N/Q Train to 30th Avenue
After about a month of being open and after all the hoopla, I absolutely wanted to experience the wonders of Sugarfreak. Welcoming a new cuisine to Astoria with its NOLA Cajun style menu, Sugarfreak absolutely offers something different and unexpected in a neighborhood where great Greek and Italian food speak loud and clear.
I embarked on this food adventure with fellow comrades, Kimberly and Jonathan, who were more than looking forward to exploring this new-found gem. Having some experience with cajun cuisine (especially Kimberly), I knew that they'd only accept the best. The stakes were high...
I was a little surprised to find the restaurant completely packed on a Saturday night, with a 40 minute wait. True that this shouldn't be a complete shocker, but given that it's a new place with not much of a reputation, I wasn't expecting it. It was all good though, as the wait gave me some time to absorb the colorful surroundings and to enjoy the nice bar area.
The first thing that came to mind when I took in my scenery is how vibrant and fun everything was. From the mismatched wallpaper and exposed brick walls, the milk bottle light fixtures, to the antique hutch and the comfy seating with movable pillow cushions, my senses were on overdrive. Overdrive in a good way though, as all the little details made me smile and appreciate the effort that was put into this place. I was happy to see the space really transformed into something homey with the most endearing country flair.
We were all in the mood for something comforting and couldn't wait to try and share a lot of different items. After some deliberation, we chose the following and proceeded to stuff ourselves silly:
Boudin Balls - How could we come to a cajun restaurant and not have these? We simply couldn't. Even though there was a crawfish version, we went straight for the pork and consumed it like candy. The balls were crunchy on the outside and soft and meaty on the inside (hey...don't get any ideas!). I appreciated the moist quality of the meat but would've liked the flavors to be a little more aggressive in terms of spice.
Muffaletta - Another typical dish, associated with New Orleans cuisine, Kimberly especially wanted to try it. If you're familiar with a muffaletta sandwich, you'll know it's served on a large, round roll covered with sesame seeds and stuffed with plenty of cold cuts, cheeses and olive tapenade. Enjoying Sugarfreak's version, we loved biting into the still warm, crusty bread and the thoughtfully arranged meats, cheeses and the slightly bitter green olive tapenade that sandwiched the guts of the sandwich from both ends. Overall, a great sandwich and if we wouldn't have split it, I simply wouldn't have room for anything else.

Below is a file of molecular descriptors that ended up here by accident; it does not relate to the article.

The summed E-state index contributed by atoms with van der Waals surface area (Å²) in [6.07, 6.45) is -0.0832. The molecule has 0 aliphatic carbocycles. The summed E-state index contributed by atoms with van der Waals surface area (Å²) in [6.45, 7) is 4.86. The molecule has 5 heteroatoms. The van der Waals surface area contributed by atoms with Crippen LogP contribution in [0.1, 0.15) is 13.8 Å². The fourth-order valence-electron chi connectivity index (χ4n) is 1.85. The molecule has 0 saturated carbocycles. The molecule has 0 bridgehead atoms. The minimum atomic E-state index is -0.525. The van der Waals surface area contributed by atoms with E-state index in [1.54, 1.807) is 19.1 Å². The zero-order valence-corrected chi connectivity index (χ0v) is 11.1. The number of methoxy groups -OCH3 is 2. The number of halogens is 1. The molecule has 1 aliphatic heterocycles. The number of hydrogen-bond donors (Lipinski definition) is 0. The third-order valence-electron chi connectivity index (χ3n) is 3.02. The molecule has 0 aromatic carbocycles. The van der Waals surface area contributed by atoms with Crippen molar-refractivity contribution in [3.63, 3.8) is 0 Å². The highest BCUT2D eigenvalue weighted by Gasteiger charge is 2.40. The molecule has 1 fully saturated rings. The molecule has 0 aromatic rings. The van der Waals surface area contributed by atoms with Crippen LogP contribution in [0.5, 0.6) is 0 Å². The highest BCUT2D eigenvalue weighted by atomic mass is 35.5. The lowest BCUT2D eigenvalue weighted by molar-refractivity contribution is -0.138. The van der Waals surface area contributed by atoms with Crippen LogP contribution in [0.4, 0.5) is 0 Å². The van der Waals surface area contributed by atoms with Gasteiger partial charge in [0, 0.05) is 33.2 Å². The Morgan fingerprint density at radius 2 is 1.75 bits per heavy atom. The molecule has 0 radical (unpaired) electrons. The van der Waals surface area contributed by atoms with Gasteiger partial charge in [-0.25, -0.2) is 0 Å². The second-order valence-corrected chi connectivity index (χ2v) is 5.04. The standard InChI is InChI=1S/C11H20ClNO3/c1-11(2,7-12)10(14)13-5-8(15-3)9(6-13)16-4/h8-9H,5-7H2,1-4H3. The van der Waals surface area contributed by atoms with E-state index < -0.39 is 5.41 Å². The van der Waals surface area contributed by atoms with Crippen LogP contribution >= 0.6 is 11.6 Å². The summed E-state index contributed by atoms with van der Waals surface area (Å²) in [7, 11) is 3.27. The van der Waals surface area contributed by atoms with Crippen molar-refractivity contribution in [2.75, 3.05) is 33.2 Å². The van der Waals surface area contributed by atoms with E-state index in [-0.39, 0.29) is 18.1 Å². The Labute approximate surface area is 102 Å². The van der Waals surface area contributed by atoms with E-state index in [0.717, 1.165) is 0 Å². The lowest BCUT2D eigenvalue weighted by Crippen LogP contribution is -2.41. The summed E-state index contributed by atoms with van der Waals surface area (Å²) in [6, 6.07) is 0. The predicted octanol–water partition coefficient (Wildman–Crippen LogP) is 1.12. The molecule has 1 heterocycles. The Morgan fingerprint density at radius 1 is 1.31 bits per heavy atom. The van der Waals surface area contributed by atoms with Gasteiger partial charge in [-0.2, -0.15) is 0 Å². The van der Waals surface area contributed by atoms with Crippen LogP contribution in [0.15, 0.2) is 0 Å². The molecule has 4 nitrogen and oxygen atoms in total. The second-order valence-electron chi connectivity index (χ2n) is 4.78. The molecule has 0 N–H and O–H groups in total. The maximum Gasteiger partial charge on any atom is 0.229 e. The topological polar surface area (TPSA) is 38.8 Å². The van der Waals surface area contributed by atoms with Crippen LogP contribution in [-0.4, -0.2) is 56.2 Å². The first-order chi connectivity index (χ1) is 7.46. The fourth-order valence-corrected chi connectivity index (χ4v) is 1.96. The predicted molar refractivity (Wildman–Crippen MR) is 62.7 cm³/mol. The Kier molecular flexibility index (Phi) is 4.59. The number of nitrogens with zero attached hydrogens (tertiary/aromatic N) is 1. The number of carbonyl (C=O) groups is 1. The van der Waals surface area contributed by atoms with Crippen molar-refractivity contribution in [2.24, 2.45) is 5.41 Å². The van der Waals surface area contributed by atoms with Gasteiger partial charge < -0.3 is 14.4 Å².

Jambalaya - A great dish for sharing, Kimberly and I both nibbled on the jambalaya and loved its deeply set flavors. The New Orleans version of risotto so to speak, this jambalaya (like any typical version) included short grain rice, the holy trinity as the locals call it (onions, celery and bell peppers), andouille sausage, fresh herbs and lots of spices. The overall flavors in the dish tasted like home and were deeply comforting, which I think is just what they were going for.
Broiled Shrimp and Mac n' Cheese - As if we didn't already order enough, we also tried their broiled jumbo shrimp entree with creamy Velveeta mac n' cheese. The shrimp was cooked perfectly and contained great flavors from Cajun spices, but what I should really be highlighting here is the mac. I loved it when the Sugarfreak staff came by and boasted about the use of this cheese. Naturally a taboo in food circles, I loved how Sugarfreak embraced the beauty of this pedestrian ingredient and called a spade a spade. The result was a soft, velvety and delectable version that brought you back to your childhood, when you ate your mac n' cheese from a bowl, accompanied by a tall glass of milk.
Chicken Po' Boy - Jonathan ordered this grilled chicken sandwich, which he seemed to enjoy. Paired with nice looking French fries and served on a fresh baguette, he had no complaints and polished off nearly the whole thing. I didn't try it, but took his clean plate as proof that it was good.
Chocolate Caramel Pie - As if we didn't eat enough, we were offered a complimentary pie, with a deep, dark chocolate filling, peanuts and caramel, topped with crunchy pie crust. The presentation was just gorgeous, served in a cute little mason jar. Even though I was full, I took several hefty spoonfulls and enjoyed pairing the buttery crust with the gooey chocolate middle. If this is what NOLA tastes like, please take me there.
Watermelon Punch - Prior to our meal, as mentioned, we hung out at the bar, ate some complimentary peanuts and indulged in cocktails. I loved sipping on my watermelon punch, which included a mixture of fresh watermelon juice, gin and some citrus. It was wonderfully refreshing and not too strong, as I like my drinks.
Service and Cost:
While the service was friendly and accommodating, I couldn't help but notice the lag time in between courses. My friends noticed too, (no doubt amplified by our hunger), but overall the wait wasn't a deal breaker, just something to take note of. All the staff were gracious and hospitable, and we appreciated their two cents about each dish and the unique ingredients found in each item. It seemed that the staff were invested in this place and it showed.
Costs are very wallet friendly, especially given the generous portions. For the incredible amount of food I just described, we each paid $22 including tax and tip. What a steal!